Caribbean RoundUp

Prime Minister of The Bahamas, Phillip Davis.
Prime Minister of The Bahamas, Phillip Davis.


While addressing the opening of the Commonwealth Women’s Affairs Ministers (WAAM) meeting, Bahamas Prime Minister Phillip Davis said the levels of violence against women and girls remains unacceptable.

“We can’t stop working on this issue until women are safe everywhere, whether we are walking alone at night, in their work places and schools, or at home with loved ones,” he said.

Davis said that his administration relies on a diverse team with broad expertise and varied backgrounds, with women occupying key positions in the Cabinet and throughout the government.

My administration has sought to address the social systemic factors contributing to violence against women and girls through increased funding to construct a new women’s shelter and to provide legal aid for survivors of domestic violence through social services and the Office of the Judiciary.”

The Commonwealth Secretariat said that the decisions from the three-day meeting will feed  into an action plan designed to end gender inequality in several Commonwealth priority areas.

It said these priority areas range from women’s inclusion in climate solutions, ending gender-based violence to increased support for women with disabilities and better representation in leadership.

The outcomes from the meeting will be considered by leaders at the 2024 Commonwealth Heads of Government Meeting in Samoa.



The US government’s donation of US$5.3 million to assist small farmers in the Caribbean Agricultural Productivity Program. It will be coordinated by the US Agency for International Development (USAID).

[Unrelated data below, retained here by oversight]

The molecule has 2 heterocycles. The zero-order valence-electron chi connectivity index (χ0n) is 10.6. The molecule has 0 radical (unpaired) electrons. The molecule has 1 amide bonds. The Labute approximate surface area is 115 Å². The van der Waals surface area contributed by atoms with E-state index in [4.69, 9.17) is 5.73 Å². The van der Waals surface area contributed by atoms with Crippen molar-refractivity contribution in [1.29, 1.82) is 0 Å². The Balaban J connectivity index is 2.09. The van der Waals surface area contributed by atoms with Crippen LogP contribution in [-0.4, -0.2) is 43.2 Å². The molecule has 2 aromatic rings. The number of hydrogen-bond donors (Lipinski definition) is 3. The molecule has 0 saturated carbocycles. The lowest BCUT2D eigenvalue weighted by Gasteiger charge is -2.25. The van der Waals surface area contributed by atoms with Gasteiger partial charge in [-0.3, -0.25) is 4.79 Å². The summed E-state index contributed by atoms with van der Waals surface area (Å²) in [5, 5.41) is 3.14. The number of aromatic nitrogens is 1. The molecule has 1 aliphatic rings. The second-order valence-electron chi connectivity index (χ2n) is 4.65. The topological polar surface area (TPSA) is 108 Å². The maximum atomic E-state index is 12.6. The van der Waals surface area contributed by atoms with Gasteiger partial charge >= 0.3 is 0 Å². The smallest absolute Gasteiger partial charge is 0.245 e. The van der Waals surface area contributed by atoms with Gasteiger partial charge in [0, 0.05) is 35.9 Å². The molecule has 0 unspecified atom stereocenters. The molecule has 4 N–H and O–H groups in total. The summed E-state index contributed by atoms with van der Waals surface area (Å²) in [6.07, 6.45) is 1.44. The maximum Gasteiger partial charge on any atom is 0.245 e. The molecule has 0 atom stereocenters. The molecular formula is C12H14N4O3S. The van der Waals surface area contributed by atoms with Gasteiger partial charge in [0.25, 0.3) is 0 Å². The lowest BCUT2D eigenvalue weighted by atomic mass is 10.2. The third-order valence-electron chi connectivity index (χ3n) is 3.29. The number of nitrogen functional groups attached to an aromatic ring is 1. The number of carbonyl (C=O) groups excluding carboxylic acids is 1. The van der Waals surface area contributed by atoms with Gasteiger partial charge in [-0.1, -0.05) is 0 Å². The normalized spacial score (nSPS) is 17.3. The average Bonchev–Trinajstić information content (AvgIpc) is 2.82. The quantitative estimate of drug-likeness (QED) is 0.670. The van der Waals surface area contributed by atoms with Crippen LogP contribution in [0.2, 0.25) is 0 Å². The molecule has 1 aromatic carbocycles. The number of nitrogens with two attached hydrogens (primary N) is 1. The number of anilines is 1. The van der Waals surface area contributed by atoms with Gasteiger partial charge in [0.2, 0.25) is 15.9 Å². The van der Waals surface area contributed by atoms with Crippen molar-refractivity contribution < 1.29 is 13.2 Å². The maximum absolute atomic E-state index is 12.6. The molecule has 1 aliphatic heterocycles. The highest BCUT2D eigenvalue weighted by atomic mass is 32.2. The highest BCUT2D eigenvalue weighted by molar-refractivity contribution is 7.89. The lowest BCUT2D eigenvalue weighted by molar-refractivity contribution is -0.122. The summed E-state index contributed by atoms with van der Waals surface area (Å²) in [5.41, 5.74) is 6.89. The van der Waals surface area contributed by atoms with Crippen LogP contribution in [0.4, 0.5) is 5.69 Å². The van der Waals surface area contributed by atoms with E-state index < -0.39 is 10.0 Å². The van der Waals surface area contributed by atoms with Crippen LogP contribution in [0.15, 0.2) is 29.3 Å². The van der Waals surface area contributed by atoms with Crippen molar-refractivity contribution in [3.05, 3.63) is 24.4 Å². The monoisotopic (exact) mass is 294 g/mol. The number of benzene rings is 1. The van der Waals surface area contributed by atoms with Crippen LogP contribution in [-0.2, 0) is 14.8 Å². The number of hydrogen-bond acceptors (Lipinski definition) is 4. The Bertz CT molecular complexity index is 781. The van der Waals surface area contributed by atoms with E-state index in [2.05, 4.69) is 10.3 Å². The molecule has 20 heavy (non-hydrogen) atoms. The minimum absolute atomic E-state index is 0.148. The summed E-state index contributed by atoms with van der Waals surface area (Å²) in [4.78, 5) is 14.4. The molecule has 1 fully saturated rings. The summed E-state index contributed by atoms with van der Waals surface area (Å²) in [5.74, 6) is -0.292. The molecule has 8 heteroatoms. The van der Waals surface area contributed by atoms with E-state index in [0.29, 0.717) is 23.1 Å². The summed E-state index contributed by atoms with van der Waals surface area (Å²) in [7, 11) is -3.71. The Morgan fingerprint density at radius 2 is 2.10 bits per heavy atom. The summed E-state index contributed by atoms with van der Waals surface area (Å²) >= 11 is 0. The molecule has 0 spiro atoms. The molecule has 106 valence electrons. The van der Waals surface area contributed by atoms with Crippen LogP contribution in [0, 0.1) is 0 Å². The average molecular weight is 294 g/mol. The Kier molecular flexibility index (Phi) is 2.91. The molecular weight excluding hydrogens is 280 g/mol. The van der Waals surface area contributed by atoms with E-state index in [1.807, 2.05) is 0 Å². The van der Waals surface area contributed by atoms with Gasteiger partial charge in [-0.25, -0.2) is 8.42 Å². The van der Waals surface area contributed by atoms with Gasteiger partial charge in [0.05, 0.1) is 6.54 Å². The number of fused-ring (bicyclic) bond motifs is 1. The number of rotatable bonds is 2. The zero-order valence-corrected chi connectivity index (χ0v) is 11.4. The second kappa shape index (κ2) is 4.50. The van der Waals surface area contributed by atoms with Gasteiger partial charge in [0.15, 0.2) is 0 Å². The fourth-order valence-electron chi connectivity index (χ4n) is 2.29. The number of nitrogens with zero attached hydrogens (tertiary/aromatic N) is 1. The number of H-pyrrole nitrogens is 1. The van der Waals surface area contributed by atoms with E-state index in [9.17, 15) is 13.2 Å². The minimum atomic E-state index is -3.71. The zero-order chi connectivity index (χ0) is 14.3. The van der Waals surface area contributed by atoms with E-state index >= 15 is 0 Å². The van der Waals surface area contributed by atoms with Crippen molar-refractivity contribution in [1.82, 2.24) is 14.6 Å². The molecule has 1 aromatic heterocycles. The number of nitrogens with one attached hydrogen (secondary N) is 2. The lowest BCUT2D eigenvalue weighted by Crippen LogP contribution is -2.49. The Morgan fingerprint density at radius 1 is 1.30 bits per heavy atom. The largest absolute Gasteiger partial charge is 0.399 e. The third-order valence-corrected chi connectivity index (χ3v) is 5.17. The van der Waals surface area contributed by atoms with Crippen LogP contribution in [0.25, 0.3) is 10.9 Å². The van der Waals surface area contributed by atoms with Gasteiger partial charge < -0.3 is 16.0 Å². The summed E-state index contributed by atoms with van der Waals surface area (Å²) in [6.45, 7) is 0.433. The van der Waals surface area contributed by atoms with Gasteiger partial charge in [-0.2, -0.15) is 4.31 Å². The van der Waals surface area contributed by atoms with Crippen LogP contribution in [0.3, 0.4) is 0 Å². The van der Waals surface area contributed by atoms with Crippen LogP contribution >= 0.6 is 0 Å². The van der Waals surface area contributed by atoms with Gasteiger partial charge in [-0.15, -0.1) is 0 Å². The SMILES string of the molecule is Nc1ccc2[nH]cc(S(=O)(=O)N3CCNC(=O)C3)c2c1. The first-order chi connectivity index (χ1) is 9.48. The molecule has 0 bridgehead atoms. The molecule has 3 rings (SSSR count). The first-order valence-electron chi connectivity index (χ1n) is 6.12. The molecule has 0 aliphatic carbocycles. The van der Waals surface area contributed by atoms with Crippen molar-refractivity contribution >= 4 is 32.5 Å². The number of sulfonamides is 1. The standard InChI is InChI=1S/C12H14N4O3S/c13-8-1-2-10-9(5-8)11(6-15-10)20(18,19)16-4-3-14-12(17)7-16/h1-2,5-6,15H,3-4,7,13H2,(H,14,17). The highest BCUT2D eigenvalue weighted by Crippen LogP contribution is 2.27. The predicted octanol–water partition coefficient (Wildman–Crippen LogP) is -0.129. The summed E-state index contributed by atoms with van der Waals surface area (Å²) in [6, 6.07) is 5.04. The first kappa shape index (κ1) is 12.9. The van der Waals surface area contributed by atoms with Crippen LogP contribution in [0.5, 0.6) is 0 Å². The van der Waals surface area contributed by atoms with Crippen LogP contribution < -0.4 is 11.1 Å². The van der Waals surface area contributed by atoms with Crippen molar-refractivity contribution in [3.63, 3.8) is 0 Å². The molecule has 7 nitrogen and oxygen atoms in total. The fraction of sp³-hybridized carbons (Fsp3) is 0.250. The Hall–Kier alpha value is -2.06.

US State Secretary Antony Blinken announced that the US would donate nearly IS$5.5 million to the cause.

Noting the US was one of the world’s top contributors to the climate change crisis, he said the US government recognised it’s responsibility in addressing climate change and its impact on Caribbean countries. He gave Caricom the assurance that the US would assist by expanding access to finance, strengthening disaster preparedness, among other things.

He added, “it will boost productivity, increase access to technology and markets and adopt climate smart practices.”

A spokesperson said the programme would be implemented over the next three years and that the programme, “will enhance food security in the Caribbean region by increasing fruit and vegetable productivity, building the capacity of buyers and suppliers to strengthen relationships with farmers, and improving farm-level extension systems.”



The Guyana government recently said it is holding discussions with India and Guatemala to provide technical managerial support to the state-owned Guyana Sugar Corporation (GUYSUCO).

President Irfaan Ali said the technical support management would be expected to “drive the innovation, change and survival of the sugar industry.”

Ali said structural changes would have to be made at GUYSUCO’s management level, insisting, “We are not walking away from sugar.” He said that the Rosa Hall sugar estate would be reopened next month.

Agriculture Minister Zulfikar Mustapha, said the decision to re-open the Rosa Hall sugar estate aligns with the government’s commitment to restart the sugar industry, which makes a significant economic contribution and offers employment opportunities to the residents of the community.

The government has allocated GUY$1.195 billion to help with the estate’s reopening for the second crop in 2023.



A delegation of Kenyan police officers arrived in Haiti recently on a reconnaissance mission to the French-speaking Caribbean Community (Caricom) country following the East African country’s offer to help the Haitian National Police (HNP) in their bid to restore peace and security in the country.